Whereas LLCs are organized by members, Corporations issue shares to “share holders”. Any business that issues “shares” or “stock” is a corporation. Corporations have more paperwork associated with them than LLCs, although to be fair this is not overly burdensome. If your business is successful then you can afford to get an accountant to take care of the regular paperwork without much difficulty.

It is very easy to transfer ownership in a corporation – you buy and sell shares. A share is not usually a physical thing (though it can be). For big companies, you would buy or sell shares through what are called “stock exchanges”. This can all be done online very easily. For a smaller company, you buy or sell shares simply by exchanging some money with someone who owns the shares, and receiving a document that says you bought them. Corporations have very strong legal protections for shareholders.

There are two types of Corporations:
C Corporations may have unlimited numbers of shareholders, but they are taxed separately from the shareholders. As a practical consequence, if you own a C corporation then you will be taxed twice: first at the corporate level, and then second when the corporation gives you, the share holder, a dividend.

Because of the double taxation, most owners prefer to organize as S corporations. S corporations are taxed like LLCs and Sole Proprietorships, meaning that all income of the corporation is passed through to the share holders. Smaller business owners often enjoy keeping more of their money because of this single “pass through” taxation. The consequence of this is that if the business makes a lot of money, as a shareholder the government sees that as money which you personally made, and they will tax you for it. S corporations have slightly less regulations than C corporations, but unlike them an S corporation can only have 100 stock holders.

Advantages: Best legal protection. Easier to buy and sell ownership than LLCs. S Corporations have the same tax benefit as an LLC.
Disadvantages: More regulation and paperwork than other types of businesses. C corporations have double taxation.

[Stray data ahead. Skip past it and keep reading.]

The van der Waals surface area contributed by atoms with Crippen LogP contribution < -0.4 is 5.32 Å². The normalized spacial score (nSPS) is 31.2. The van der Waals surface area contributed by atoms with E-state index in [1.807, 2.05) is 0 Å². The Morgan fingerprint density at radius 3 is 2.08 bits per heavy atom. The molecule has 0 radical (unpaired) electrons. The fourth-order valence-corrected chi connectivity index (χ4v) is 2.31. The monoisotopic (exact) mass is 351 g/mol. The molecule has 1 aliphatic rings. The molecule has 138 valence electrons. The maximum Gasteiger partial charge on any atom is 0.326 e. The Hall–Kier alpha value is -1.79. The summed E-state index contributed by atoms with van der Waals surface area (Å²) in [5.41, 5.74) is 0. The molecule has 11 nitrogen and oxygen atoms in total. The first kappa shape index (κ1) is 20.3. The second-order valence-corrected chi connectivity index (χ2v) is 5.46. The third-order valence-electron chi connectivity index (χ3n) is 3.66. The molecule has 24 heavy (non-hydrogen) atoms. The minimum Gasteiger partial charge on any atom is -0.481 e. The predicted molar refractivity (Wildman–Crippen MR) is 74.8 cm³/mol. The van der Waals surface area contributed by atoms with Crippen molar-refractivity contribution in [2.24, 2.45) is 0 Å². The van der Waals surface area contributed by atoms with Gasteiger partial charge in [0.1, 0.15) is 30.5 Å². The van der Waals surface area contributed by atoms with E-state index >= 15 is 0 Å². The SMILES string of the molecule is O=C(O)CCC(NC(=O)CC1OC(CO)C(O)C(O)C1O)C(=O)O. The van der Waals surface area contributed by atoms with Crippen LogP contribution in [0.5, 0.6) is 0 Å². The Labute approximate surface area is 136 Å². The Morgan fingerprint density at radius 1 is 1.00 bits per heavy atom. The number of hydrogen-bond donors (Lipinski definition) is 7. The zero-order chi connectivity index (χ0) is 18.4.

Non-Profits and Not-for-Profit

Legally there are some slight differences between non-profits and not-for-profits, but in common usage today they are treated the same. A non-profit is an organization that was created for a purpose other than making money.

If you are driven by a mission rather than wanting to get rich, you may want to consider creating a non-profit. These are tax exempt organizations, which can seriously increase the amount of good work they can do with the money they take in. For example, if I have a C Corporation that takes in a dollar, depending on my country then I may have to pay a quarter to half of that dollar to the government. If I have a non-profit, then the entire dollar can be used. Additionally, in most countries non-profits are exempt from paying taxes on purchases, which can significantly reduce the cost of some items.

Non-profits are not owned – if you create one, you do not own it. You cannot buy or sell a non-profit. Non-profits are subject to considerable government oversight, and do require a board of trustees to meet regularly to review the organization’s performance. In fact, it is not unusual for a board of trustees to kick out the very founder of the organization!

Non-profits are great vehicles for raising money; people are much more likely to donate money to a non-profit than they are to any other kind of organization, and many grants are only eligible to non-profits. Non-profits must pay their employees no more than market rates for their labor, and are not allowed to give any extra earned income (profit) to anyone. Non-profits can give you a good salary, but if they do well then the extra money needs to be put back into the organization.

Advantages: No taxes! Better fundraising possibilities.
Disadvantages: Lots of paperwork and regulation. Can’t be sold. Can’t keep any profits for yourself.

So, what legal structure do you need?

We can’t answer that – but our advice is to start small and with as little paperwork as possible. Think about your legal risk. If you are selling art then your liability issues are smaller than if you are selling something that could make someone sick, like cooked food. Talk to a lawyer!